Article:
Helene Schjerfbeck’s "The Seamstress (The Working Woman)," 1905. (Finnish National Gallery/Ateneum Art Museum)

Just as in most national museums, the subject of national identity is a recurring theme. And there’s no better time to think about that than the present, with the word “nationalism” in the news. When the president embraces the word, he does so in a canny way: It will seem to some of his apologists no more menacing than the word “patriotic,” while it encourages others among his supporters to embrace its larger meaning, of an ethnically monochromatic, “America first” nationalism founded on xenophobia and intolerance.

Most national art museums have to grapple with a range of nationalisms, from cinematic depictions of historical events (often invented, co-opted or highly skewed in their meaning) to images of beloved landscapes and cherished social habits. Shameless propaganda inevitably hangs under the roof and often in the same gallery with the work of artists who earnestly sought to define a sense of identity through love of people and place. And sometimes, those categories blur together: Seemingly innocuous genre scenes may be loaded with bigotry, while history paintings tell narratives counter to orthodoxy.

“Nordic Impressions” gives us a truncated sense of this range of nationalists, without the bathos of patriotic history painting or the treacle of nostalgia and sunset scenes. The work of Akseli Gallen-Kallela, a Finnish painter who turned to the Kalevala (a cobbled-together national epic poem that was one focus of 19th-century Finnish nationalism when the country was still under Russian control), is muscular, overwrought and exciting, like the operas of Wagner made into storybook illustrations. On the other end of the spectrum, Anders Zorn’s “The Girl from Alvdalen” shows a young woman in traditional Swedish costume wandering barefoot through a shallow, placid stream and is just sweet enough to charm without hurting your teeth.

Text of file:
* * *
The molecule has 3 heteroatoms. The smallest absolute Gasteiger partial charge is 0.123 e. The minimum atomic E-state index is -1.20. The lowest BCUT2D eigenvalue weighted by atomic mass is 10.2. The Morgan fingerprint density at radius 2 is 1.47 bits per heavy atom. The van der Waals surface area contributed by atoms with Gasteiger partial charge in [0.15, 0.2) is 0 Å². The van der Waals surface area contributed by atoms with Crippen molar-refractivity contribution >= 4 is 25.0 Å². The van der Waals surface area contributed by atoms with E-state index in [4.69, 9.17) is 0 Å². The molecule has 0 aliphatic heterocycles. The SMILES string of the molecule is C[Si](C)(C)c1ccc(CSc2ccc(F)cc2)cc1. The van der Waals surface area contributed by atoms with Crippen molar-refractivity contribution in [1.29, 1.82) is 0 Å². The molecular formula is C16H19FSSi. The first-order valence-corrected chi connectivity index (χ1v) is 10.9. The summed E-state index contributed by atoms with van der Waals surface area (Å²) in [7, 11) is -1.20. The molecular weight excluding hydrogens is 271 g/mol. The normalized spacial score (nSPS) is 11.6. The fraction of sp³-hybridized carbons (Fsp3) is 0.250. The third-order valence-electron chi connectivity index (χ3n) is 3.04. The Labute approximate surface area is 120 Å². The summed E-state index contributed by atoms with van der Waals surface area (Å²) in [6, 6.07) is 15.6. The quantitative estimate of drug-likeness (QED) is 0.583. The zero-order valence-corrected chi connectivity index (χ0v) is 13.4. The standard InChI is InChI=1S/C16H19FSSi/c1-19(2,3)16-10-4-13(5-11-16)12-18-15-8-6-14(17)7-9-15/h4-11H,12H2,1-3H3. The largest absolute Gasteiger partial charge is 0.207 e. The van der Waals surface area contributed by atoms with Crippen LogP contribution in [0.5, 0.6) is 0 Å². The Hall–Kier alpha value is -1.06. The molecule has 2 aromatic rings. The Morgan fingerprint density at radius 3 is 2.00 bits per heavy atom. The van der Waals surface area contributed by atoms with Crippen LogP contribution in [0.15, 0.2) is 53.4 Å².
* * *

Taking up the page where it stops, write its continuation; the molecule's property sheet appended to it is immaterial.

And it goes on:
Later works, and work by contemporary Nordic artists, move away from this forthright engagement with national identity and take up more complicated and difficult ideas. These artists now belong as much to the international art community as they do to the country whence they came. Video artists, in particular, grapple with issues of trauma, isolation, femininity and colonialism. One artist, the Danish Per Kirkeby, is quoted in a catalogue essay expressing impatience: “To write something about what is ‘Nordic’ in art is a tall order indeed. I would prefer not to bother.”

It’s easy to understand his reluctance to address the subject. To start suggesting affinities between artists based on national or regional identity almost inevitably leads to cliches, categories that are exclusive, or ideas that are so capacious as to be meaningless. Given what happened with nationalist movements in the past century, and the toxic resurgence of a militant nationalism today, it’s easy to understand why artists would resist dwelling on the subject. But as they have moved on to other things, the field is wide open for more disreputable forces to take up the debate. I think the world would be greatly improved if more of them were back in the fray, testing whether it is still possible to find nontoxic answers to the question of whether there is such a thing as national character and, if so, how we articulate it without repeating the mistakes of the past.


Tori Wranes’s "Ancient Baby," 2017 video projection. (Tori Wranes)

“Nordic Impressions” is on view at the Phillips Collection through Jan. 13. phillipscollection.org